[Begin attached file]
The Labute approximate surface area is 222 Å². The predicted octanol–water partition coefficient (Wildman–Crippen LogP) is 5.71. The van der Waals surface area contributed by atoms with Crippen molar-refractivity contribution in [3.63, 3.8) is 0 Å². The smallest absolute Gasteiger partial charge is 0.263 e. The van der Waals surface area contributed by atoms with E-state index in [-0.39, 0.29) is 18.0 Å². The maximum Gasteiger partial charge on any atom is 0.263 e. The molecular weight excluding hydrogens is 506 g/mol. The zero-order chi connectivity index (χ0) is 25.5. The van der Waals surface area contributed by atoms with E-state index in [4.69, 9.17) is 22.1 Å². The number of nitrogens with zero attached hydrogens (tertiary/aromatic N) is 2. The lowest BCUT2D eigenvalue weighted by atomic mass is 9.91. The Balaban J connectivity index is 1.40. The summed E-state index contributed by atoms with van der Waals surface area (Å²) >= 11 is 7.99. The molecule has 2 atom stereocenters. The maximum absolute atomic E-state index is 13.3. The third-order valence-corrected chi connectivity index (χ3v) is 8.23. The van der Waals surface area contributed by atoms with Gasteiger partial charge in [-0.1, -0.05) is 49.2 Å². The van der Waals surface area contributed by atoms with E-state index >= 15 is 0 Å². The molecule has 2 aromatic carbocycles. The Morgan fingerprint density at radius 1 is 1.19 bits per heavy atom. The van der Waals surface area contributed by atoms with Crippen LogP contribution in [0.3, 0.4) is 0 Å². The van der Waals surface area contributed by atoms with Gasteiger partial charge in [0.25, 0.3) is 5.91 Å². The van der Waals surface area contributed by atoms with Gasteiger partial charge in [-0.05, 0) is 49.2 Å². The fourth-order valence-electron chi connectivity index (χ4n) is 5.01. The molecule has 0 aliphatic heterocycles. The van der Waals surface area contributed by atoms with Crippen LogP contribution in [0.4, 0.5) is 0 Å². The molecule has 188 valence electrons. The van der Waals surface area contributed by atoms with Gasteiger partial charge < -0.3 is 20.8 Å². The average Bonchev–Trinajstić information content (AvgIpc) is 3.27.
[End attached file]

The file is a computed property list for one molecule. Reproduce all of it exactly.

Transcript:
The Labute approximate surface area is 222 Å². The predicted octanol–water partition coefficient (Wildman–Crippen LogP) is 5.71. The van der Waals surface area contributed by atoms with Crippen molar-refractivity contribution in [3.63, 3.8) is 0 Å². The smallest absolute Gasteiger partial charge is 0.263 e. The van der Waals surface area contributed by atoms with E-state index in [-0.39, 0.29) is 18.0 Å². The maximum Gasteiger partial charge on any atom is 0.263 e. The molecular weight excluding hydrogens is 506 g/mol. The zero-order chi connectivity index (χ0) is 25.5. The van der Waals surface area contributed by atoms with E-state index in [4.69, 9.17) is 22.1 Å². The number of nitrogens with zero attached hydrogens (tertiary/aromatic N) is 2. The lowest BCUT2D eigenvalue weighted by atomic mass is 9.91. The Balaban J connectivity index is 1.40. The summed E-state index contributed by atoms with van der Waals surface area (Å²) >= 11 is 7.99. The molecule has 2 atom stereocenters. The maximum absolute atomic E-state index is 13.3. The third-order valence-corrected chi connectivity index (χ3v) is 8.23. The van der Waals surface area contributed by atoms with Gasteiger partial charge in [-0.1, -0.05) is 49.2 Å². The van der Waals surface area contributed by atoms with E-state index >= 15 is 0 Å². The molecule has 2 aromatic carbocycles. The Morgan fingerprint density at radius 1 is 1.19 bits per heavy atom. The van der Waals surface area contributed by atoms with Crippen LogP contribution in [0.3, 0.4) is 0 Å². The van der Waals surface area contributed by atoms with Gasteiger partial charge in [0.25, 0.3) is 5.91 Å². The van der Waals surface area contributed by atoms with Gasteiger partial charge in [-0.05, 0) is 49.2 Å². The fourth-order valence-electron chi connectivity index (χ4n) is 5.01. The molecule has 0 aliphatic heterocycles. The van der Waals surface area contributed by atoms with Crippen LogP contribution in [0.4, 0.5) is 0 Å². The molecule has 188 valence electrons. The van der Waals surface area contributed by atoms with Gasteiger partial charge < -0.3 is 20.8 Å². The average Bonchev–Trinajstić information content (AvgIpc) is 3.27.